French counter-terrorist forces killed a key Islamic State in the Greater Sahara (ISGS) leader who was believed to be responsible for the murders of six French aid workers and two guides at a giraffe park in Niger in August 2020.
The French killed Soumana Boura on December 20 in an airstrike from a drone as Boura was riding his motorcycle. The drone strike was carried out by “Operation Barkhane” by anti-terrorist forces north of Tillabéri, in northwestern Niger.
The French Defense Ministry released a statement that said that in “close cooperation” with Nigerien authorities, troops from France’s Operation Barkhane killed Boura after they learned of his location in an ISIS sanctuary outside of Tillabéri. His body was recovered after completion of the airstrike and positively identified.
They characterized the drone strike of Boura as a “major blow” against ISGS. It said it helped “to fight against the expansion of ISGS and stop it taking control of some parts of the three-border region” between Mali, Niger, and Burkina Faso.
Boura was a key suspect in the August 2020 murders of the group of French humanitarian workers from the Agency for Technical Cooperation and Development (ACTED) and IMPACT Initiatives Inc., who had traveled to the Kouré reserve about 40 miles from the capital of Niamey. The group of four men and four women had been at the reserve for less than an hour when they were attacked by men on motorcycles, shot, and killed. Their vehicle was set on fire, and some of the victims were burned as well.
The victims passed through a government checkpoint at 10 a.m. on Sunday. Just 40 minutes later, a bus coming from the direction the group had traveled informed staff at the checkpoint that an attack had taken place only four miles back.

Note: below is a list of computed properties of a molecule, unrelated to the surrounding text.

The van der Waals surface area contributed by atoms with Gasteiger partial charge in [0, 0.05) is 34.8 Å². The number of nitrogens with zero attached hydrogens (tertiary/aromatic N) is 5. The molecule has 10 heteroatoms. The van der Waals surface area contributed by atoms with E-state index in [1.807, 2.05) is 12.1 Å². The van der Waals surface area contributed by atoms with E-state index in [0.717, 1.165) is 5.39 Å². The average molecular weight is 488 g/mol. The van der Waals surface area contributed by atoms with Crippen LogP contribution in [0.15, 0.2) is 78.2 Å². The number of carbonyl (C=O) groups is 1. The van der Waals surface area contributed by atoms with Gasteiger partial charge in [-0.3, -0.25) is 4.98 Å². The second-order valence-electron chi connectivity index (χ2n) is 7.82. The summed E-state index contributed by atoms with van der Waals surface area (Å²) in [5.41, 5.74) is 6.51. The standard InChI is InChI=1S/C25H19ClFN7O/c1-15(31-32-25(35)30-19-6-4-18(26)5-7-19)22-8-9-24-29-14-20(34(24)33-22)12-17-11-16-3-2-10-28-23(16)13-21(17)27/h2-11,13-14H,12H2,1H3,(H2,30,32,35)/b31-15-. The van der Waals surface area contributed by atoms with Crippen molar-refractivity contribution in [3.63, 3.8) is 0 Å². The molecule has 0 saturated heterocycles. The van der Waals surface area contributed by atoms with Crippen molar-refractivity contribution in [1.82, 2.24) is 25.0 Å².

A spokesman for the French Army’s General Staff, Colonel Pascal Ianni, said to AFP that Boura had filmed the execution of the eight victims in August and overseen the publication of the footage. The attackers cut a young woman’s throat in the group, shot the others dead, set fire to their jeep, and fled.
The French have been slowly exacting their revenge for the murders of their civilian aid workers while taking out the ISIS leaders who planned and conducted the attack. Earlier this fall, the French tracked down and killed Adnan Abou Walid al-Sahrawi, the head of the IS group’s Greater Sahara branch (ISGS) and the alleged mastermind of the deadly attack on French aid workers. In recent months, eleven other people have been arrested in Niger over their alleged involvement in the murders.
France has been involved in the Sahel and came to the aid of Mali, its former colony since a 2012 Tuareg separatist rebellion was hijacked by Islamic terror groups who were looking to expand their influence as they were taking large swaths of the Middle East in a self-styled caliphate.
But after nine years of military presence in the Sahel region, the French people and the Malians have grown tired of their presence. France’s relationship with Mali has been growing increasingly contentious since the military has conducted two coups since last August. These tensions were further increased when the military junta that now runs the country announced a possible agreement with Russia and the bringing in of Wagner Group mercenaries to help with the nation’s security.
France announced earlier this year that they would cut the number of French troops in Operation Barkhane from 5,100 to about 3,000. They have already turned over its northern Mali bases of Tessalit, Kidal, and Timbuktu and are refocusing their presence on Gao, Menaka, and Niamey.
However, they will remain in Mali as part of the G5 Sahel (Mali, Niger, Burkina Faso, Chad, and Mauritania). They have also created the Special Operations Task Force – Takuba made up of several European units who will work through, with, and by the host nation forces.
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